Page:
A mural painted by youth artists with The People's Conservatory, honoring the memory of Breonna Taylor, at the corner of 15th and Broadway. Credit: Pete Rosos

People in Oakland and across the country are taking to the streets in protest, following Wednesday’s news that a Kentucky grand jury decided to not file criminal charges against Louisville police officers for shooting and killing Breonna Taylor in her home last March 13.

The largest of Wednesday night’s demonstrations in the Bay Area happened in Oakland, where people gathered at Lake Merritt and marched downtown to City Hall in peaceful protest. On Thursday, crowds gathered again downtown, in front of the Breonna Taylor mural on Broadway and 15th Street, to protest and hear speakers at a press conference organized by the Anti Police-Terror Project

We wanted to hear directly from Black women in Oakland about how they’re processing and being impacted by the grand jury’s decision. So we reached out to our friends at Oakland Voices—a community media organization that trains Oakland residents to report and tell the stories of their lives and their neighborhoods— and they connected us with two of their correspondents, Saa’un P. Bell and Brandy Collins, who agreed to put their thoughts and feelings down on paper. Their reflections have been lightly edited.

Jury decision sends “the same tedious and terrifying message”

— Saa’un P. Bell

I couldn’t imagine a different outcome. After all, how could a justice system that took Breonna’s life in the way it did, give her any justice? 

Yet, every… single… time… the justice system fails Black people as it did Breonna Taylor, it’s a shock to my chest, a never-ending rush of anxiety roiling into hurt and rage.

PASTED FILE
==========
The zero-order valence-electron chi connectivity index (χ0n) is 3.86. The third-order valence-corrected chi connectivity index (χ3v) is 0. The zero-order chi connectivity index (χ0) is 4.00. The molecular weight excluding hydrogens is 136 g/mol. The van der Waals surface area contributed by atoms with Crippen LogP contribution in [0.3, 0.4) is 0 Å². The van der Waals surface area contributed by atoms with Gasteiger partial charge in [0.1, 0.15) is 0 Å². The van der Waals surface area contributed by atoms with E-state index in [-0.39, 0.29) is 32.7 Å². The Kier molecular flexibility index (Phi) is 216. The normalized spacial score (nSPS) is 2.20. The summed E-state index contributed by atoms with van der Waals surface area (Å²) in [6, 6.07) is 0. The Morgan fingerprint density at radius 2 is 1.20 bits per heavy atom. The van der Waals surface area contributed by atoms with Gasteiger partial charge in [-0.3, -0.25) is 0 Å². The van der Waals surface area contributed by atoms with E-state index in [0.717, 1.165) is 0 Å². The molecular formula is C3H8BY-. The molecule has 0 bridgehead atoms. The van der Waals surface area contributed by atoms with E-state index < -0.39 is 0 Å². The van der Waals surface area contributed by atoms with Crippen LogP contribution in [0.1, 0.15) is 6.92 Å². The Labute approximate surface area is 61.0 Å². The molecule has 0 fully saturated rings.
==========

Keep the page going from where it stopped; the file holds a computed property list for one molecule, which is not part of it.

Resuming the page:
There was no justice, only disgrace. Only further evidence that Breonna Taylor’s family could have all the proof, and the outcome would still be the same: No police officer is responsible for her actual death. Instead, one police officer is charged with “wanton endangerment” for aimlessly shooting into neighboring apartments. 

The jury’s decision sends the same tedious and terrifying message that we’ve long known: In America’s justice system, private property is worth more than the life of a Black woman. 

Breonna’s story resonates. I was 13 years old when several police officers busted into my home in the late hours of the night while my family lay sleeping. Between the dizzying flashlights in my eyes and the muffled voices of the officers who shuffled their way into my bedroom at that moment, I had no idea why the police were in my home. 

The following day, my father sat our family down at the dinner table. He told us that the police entered our homes on the claim that a suspected criminal “was hiding in our home.” 

I always wonder what would have happened if my father defended himself, got scared, acted out of fear.

That time, no one died. Those police officers moved on with their lives, while my family was left to grapple with the memory of the chaos, the officer’s loud voices filling our home, and their hands on their guns. 

But now, because of the same system, in a different state, in a different town, a Black woman is shot dead. In her own home, while she slept in the comfort of her bed. Breonna Taylor is dead. Her mother won’t ever see her again. The people that loved and knew her won’t ever get a chance to laugh and cry with Breonna. 

She should be alive today. 

“I should be surprised, but I’m not”

— Brandy Collins

Trigger warning: You may not like what I’m going to say, but I’m going to say it anyway. 

When I first heard about the shooting of Breonna Taylor, I didn’t cry. I did what millions of other Black women across the United States of America did. I got up, took a deep life-affirming breath, and I went to work.